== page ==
Mark backs local shopworkers to 'Keep Sunday Special'(October 14, 2015)
Mark attended an Usdaw lobby of Parliament on 14th October 2015 to oppose the Government’s proposal to devolve Sunday trading regulations.
Usdaw members, who work in retail, met with MPs to explain how extended opening in large stores will lead to even more retail staff being pressured to work longer hours on Sundays, which is why over 90% of shopworkers oppose any extension to Sunday trading hours.
Mark said: ‘The Sunday Trading Act is a great British compromise, which has worked well for over 20 years and gives everyone a little bit of what they want. Retailers can trade, customers can shop and staff can work. By doing this, Sunday remains a special day for shopworkers who can spend some time with their family.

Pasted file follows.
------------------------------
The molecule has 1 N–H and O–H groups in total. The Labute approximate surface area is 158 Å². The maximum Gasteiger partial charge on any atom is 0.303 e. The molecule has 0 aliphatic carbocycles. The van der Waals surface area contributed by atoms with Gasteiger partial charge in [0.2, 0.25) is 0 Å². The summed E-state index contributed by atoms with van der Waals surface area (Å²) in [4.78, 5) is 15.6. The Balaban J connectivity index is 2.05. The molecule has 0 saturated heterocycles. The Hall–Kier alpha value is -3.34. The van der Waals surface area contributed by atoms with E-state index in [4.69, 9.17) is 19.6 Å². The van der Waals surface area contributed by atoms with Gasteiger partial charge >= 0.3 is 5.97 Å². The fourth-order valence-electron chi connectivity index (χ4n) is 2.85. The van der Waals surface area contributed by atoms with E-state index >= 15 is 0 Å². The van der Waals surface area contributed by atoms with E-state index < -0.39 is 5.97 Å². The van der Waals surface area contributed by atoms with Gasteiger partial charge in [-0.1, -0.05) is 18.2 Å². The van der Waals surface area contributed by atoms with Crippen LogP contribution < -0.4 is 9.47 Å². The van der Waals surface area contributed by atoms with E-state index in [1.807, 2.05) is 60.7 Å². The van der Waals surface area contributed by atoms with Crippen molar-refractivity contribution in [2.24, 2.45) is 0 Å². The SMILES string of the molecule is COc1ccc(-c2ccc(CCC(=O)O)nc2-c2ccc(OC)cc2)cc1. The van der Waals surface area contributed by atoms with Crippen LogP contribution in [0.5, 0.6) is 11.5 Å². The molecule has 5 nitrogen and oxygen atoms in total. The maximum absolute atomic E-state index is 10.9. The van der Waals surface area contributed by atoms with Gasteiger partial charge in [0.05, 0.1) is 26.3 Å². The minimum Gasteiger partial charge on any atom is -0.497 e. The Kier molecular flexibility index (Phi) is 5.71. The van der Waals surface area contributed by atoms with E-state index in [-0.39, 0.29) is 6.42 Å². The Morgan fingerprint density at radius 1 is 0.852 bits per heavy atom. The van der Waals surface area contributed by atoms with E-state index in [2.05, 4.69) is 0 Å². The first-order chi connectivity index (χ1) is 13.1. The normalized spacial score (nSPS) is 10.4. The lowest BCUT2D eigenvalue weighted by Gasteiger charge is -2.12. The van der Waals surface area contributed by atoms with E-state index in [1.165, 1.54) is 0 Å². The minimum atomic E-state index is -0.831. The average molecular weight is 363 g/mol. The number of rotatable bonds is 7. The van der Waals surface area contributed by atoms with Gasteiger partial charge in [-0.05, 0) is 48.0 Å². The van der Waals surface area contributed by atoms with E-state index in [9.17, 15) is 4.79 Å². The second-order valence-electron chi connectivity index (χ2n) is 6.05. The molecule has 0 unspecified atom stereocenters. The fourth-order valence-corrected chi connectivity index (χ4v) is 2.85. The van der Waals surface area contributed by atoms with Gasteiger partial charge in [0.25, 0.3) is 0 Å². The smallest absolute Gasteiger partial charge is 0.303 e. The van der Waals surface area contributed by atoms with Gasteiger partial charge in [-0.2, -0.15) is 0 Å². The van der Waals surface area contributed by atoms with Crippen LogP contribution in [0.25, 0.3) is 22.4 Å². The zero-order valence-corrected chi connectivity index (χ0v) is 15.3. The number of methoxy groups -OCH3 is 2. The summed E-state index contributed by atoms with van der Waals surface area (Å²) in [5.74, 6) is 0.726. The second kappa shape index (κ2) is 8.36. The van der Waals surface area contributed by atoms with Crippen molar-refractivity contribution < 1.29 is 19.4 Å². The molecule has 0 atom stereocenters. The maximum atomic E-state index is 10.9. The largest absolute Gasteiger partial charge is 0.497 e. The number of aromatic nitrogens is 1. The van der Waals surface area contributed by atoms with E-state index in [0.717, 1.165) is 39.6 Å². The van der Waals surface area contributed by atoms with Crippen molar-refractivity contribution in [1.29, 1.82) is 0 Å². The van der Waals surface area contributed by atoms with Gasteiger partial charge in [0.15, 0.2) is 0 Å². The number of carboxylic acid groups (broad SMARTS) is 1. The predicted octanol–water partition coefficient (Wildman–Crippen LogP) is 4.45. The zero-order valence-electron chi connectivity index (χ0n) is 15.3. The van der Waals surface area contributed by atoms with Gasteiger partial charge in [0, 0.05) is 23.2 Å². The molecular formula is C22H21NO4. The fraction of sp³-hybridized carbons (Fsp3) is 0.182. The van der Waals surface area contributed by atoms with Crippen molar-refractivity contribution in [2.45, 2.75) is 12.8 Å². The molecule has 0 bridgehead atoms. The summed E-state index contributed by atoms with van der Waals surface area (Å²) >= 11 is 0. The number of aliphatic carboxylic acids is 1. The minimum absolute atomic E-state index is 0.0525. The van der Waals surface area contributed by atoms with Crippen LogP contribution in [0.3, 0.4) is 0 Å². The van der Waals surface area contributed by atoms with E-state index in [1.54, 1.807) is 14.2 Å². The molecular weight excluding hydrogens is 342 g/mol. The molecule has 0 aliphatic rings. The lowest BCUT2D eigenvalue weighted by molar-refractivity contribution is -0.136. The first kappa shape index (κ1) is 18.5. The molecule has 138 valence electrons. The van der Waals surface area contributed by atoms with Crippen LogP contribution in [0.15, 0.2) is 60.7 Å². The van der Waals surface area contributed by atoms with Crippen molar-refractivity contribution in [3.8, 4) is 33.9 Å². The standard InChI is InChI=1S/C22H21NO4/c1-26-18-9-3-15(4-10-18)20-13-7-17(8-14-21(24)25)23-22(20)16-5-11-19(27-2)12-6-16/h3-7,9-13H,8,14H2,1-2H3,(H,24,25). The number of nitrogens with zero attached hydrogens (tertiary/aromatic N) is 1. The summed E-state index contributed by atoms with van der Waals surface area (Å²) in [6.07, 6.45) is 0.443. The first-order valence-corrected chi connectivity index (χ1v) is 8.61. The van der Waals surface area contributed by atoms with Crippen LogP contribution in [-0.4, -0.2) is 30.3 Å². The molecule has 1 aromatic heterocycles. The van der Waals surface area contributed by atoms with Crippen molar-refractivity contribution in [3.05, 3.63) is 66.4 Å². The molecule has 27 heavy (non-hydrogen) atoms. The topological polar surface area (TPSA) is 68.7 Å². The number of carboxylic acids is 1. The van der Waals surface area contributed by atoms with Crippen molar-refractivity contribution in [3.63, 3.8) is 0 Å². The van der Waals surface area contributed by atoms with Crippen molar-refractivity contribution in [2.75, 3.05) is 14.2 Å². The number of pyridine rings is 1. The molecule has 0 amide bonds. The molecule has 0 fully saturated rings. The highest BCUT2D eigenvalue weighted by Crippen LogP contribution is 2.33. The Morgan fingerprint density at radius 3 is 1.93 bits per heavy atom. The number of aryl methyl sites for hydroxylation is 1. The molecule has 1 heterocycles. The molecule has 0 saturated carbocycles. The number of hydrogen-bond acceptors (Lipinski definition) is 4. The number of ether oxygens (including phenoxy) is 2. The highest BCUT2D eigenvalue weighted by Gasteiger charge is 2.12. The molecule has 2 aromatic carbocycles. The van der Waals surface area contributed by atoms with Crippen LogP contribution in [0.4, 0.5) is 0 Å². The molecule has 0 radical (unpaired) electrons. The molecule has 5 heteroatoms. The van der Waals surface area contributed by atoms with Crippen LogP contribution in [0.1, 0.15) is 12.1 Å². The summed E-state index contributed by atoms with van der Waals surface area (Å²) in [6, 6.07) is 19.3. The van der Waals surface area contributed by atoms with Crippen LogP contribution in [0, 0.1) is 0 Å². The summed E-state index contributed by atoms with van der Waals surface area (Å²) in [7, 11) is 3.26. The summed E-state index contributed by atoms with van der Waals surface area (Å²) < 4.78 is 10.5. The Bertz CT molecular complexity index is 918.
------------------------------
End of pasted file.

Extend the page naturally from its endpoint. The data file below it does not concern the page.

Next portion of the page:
‘I am convinced that shops are currently open long enough for people to do their shopping and that Sunday should remain a special day, different to any other. I oppose devolving Sunday trading because it will lead to longer opening hours.
‘Extending Sunday trading does not mean customers have more money to spend, it would not create jobs and is likely to lead to the closure of smaller stores. So this is not a way to boost the local economy or help town centres. It would be detrimental to shopworkers and their families, as well as wider society, so I am pleased to lend my support to Usdaw’s campaign.’
John Hannett – Usdaw General Secretary said: ‘Usdaw and our members are delighted to have the support of Mark Hendrick and many others who value the special nature of Sunday and want to protect it. There is no great desire from shopworkers, customers, retailers or local authorities for these changes and many oppose them. We fear that devolution of Sunday trading is a solution looking for a problem.
‘It is not yet clear whether the Government will seek to introduce legislation, but if they do, I hope that they will abide by their promise of a proper consultation and a full parliamentary process. That would mean publication of the consultation responses and a considered reply from the Government, demonstrating that they have listened, before the introduction of any legislation to change Sunday trading.’